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Restrictive practices: A pathway to elimination

  • Research program
Publication date

Research Report – Restrictive practices: A pathway to elimination


The Disability Royal Commission has published a research report that looks at restrictive practices, and how to reduce and eliminate them.

The report was written by researchers at:

  • University of Melbourne

  • University of Technology Sydney

  • University of Sydney.

This video is a summary of that report.


In this report restrictive practices refer to different interventions such as:

  • chemical, mechanical, physical and environmental restraint, and seclusion.
  • guardianship and financial management. This is where a person is legally appointed to make decisions for a person with disability. Decisions might include where they live, what health care they get and how their money is managed.

The research asked some questions including the following:

  • What causes people to us restrictive practices against a person with disability?

  • How can we reduce or eliminate the use of restrictive practices?

What did the research find?

The research made several findings. They include:

  • Restrictive practices are not in line with international human rights obligations. International law prohibits torture and cruel or degrading treatment or punishment. Restrictive practices that are cruel or inhumane must be banned.

  • Restrictive practices strip people with disability of dignity. People with disability can experience trauma and pain when restrictive practices are used against them. Many feel scared and abandoned when left alone in seclusion. They can feel disempowered as if everything has been taken away from them. Some people with disability feel that restrictive practices are cruel, and they are used as a punishment against them. Some people felt restrictive practices contribute to life-long trauma.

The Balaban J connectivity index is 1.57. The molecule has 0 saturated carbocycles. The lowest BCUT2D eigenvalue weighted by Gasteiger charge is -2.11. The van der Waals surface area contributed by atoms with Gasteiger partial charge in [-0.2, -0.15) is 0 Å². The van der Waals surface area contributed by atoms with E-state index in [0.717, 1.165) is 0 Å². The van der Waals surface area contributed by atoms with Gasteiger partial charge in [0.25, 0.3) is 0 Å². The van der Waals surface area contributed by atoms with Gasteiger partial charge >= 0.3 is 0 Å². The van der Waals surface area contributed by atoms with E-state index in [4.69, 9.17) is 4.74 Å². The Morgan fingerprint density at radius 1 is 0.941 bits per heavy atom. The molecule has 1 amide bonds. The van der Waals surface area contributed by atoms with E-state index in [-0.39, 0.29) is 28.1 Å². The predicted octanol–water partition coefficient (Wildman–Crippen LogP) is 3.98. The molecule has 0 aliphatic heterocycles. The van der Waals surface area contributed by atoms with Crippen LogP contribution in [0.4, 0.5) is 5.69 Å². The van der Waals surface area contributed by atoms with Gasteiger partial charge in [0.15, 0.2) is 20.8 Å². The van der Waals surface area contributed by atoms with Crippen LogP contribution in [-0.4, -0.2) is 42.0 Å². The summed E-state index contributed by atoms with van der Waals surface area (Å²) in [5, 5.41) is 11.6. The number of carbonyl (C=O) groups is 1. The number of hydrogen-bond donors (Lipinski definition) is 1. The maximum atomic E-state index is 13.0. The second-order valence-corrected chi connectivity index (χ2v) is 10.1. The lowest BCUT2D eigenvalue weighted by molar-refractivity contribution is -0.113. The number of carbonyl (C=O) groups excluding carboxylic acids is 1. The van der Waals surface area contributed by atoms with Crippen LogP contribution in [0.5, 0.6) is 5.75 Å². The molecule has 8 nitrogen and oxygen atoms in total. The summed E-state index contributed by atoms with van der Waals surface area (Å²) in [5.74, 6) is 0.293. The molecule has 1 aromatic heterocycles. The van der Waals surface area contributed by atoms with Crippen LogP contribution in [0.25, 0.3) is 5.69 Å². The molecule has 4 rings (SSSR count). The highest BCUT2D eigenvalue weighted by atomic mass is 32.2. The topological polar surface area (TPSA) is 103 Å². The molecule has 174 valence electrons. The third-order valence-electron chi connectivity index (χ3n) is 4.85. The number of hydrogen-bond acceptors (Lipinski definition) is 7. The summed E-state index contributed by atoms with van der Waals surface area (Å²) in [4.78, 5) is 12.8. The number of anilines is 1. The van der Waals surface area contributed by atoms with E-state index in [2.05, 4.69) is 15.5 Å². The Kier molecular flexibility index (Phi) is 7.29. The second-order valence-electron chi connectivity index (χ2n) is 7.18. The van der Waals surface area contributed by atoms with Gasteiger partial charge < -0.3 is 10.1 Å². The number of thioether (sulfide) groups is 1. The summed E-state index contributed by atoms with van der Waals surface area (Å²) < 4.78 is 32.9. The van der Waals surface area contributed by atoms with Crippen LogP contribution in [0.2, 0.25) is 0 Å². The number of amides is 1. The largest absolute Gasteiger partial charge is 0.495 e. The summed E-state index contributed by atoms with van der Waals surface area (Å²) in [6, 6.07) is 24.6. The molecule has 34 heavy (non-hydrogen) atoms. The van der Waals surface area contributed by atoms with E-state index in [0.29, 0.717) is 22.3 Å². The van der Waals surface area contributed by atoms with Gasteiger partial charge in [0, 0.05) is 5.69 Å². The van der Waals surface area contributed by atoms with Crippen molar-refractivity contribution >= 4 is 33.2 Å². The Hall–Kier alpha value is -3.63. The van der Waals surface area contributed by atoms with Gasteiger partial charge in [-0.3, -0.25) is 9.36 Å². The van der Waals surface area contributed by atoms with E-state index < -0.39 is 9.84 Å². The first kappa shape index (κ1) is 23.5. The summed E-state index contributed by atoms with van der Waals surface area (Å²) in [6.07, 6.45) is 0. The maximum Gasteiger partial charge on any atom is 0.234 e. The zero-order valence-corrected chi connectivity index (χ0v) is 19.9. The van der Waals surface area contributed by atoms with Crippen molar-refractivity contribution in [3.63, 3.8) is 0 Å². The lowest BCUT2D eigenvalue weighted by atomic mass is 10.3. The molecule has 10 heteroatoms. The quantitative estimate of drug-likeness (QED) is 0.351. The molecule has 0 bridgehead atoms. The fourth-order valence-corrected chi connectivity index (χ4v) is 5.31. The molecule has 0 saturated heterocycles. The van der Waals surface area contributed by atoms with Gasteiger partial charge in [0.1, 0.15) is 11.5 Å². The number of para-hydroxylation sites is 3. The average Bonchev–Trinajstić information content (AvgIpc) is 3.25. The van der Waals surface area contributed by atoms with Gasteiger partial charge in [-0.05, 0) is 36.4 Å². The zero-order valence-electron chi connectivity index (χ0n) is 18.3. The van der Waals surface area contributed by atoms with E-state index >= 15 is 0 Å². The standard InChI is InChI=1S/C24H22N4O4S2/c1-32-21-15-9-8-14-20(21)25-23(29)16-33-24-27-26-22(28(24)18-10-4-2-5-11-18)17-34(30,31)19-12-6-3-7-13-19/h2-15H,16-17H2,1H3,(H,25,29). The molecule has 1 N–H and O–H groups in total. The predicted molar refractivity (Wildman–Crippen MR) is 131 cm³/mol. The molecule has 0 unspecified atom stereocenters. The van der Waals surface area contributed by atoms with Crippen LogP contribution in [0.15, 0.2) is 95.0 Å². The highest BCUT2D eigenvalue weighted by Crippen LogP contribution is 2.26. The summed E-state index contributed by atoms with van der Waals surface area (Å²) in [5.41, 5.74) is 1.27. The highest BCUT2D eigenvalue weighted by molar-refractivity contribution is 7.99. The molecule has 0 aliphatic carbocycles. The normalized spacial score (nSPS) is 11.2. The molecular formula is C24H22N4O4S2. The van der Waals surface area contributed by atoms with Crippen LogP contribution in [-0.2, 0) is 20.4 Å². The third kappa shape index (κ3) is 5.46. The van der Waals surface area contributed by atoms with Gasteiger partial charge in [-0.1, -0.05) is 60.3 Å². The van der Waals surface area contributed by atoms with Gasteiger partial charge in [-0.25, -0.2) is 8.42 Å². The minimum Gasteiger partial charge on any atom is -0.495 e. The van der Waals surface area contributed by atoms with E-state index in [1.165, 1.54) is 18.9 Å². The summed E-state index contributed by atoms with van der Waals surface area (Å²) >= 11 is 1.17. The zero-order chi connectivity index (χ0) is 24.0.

• Restrictive practices are influenced by a system of violence, coercion and control. This system operates on an individual level, and within relationships, such as between carer and person with disability, institutions and the broader society. For example, uneven power dynamics in a relationship (such as between carer and person with disability) and laws that allow the use of restrictive practices.

  • The effectiveness of positive behaviour support is mixed and inconclusive.

What does the research recommend?

The report recommends that the governments of Australia put in place an action plan to eliminate restrictive practices.

This plan should:

  • prohibit restrictive practices

  • change social attitudes related to people with disability – to stop stereotypes, prejudices and harmful practices being used against people with disability

  • acknowledge and address past and current injustice associated with the use of restrictive practices against people with disability. For example, Australian governments could set up ‘truth-telling’. This is where people give testimonies about their experience through something like a government inquiry. This would help broader society learn about the harms of restrictive practices and prepare for change.

  • end segregation of people with disability in systems like schools, group homes and mental health facilities

  • recognise autonomy of people with disability to make decisions about what happens to their bodies and lives

  • use trauma-informed support approaches in services

  • adequately resource independent living and full inclusion for people with disability

  • provide redress for people with disability who have experienced restrictive practices.

More information:

To read the full report, visit our website. Go to the ‘Publications’ section and click on ‘Research program’.